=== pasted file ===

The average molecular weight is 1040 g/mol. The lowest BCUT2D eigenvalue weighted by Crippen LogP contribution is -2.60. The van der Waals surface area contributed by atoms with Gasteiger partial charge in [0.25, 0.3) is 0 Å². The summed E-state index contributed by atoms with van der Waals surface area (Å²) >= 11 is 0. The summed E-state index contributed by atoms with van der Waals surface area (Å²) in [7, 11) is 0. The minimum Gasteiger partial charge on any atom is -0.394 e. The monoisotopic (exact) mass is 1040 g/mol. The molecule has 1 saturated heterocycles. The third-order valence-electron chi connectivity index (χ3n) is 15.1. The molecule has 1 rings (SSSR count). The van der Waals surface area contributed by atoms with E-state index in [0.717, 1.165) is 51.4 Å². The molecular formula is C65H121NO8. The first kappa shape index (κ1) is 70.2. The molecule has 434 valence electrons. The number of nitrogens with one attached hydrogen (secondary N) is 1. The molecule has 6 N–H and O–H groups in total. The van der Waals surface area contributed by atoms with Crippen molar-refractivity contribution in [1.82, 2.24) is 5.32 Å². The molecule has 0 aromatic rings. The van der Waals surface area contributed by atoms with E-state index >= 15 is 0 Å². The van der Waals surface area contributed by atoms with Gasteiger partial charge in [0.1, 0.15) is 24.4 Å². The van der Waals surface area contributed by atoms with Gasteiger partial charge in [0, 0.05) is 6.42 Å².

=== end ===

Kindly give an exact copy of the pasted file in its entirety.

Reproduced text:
The average molecular weight is 1040 g/mol. The lowest BCUT2D eigenvalue weighted by Crippen LogP contribution is -2.60. The van der Waals surface area contributed by atoms with Gasteiger partial charge in [0.25, 0.3) is 0 Å². The summed E-state index contributed by atoms with van der Waals surface area (Å²) >= 11 is 0. The summed E-state index contributed by atoms with van der Waals surface area (Å²) in [7, 11) is 0. The minimum Gasteiger partial charge on any atom is -0.394 e. The monoisotopic (exact) mass is 1040 g/mol. The molecule has 1 saturated heterocycles. The third-order valence-electron chi connectivity index (χ3n) is 15.1. The molecule has 1 rings (SSSR count). The van der Waals surface area contributed by atoms with E-state index in [0.717, 1.165) is 51.4 Å². The molecular formula is C65H121NO8. The first kappa shape index (κ1) is 70.2. The molecule has 434 valence electrons. The number of nitrogens with one attached hydrogen (secondary N) is 1. The molecule has 6 N–H and O–H groups in total. The van der Waals surface area contributed by atoms with Crippen molar-refractivity contribution in [1.82, 2.24) is 5.32 Å². The molecule has 0 aromatic rings. The van der Waals surface area contributed by atoms with E-state index >= 15 is 0 Å². The van der Waals surface area contributed by atoms with Gasteiger partial charge in [0.1, 0.15) is 24.4 Å². The van der Waals surface area contributed by atoms with Gasteiger partial charge in [0, 0.05) is 6.42 Å².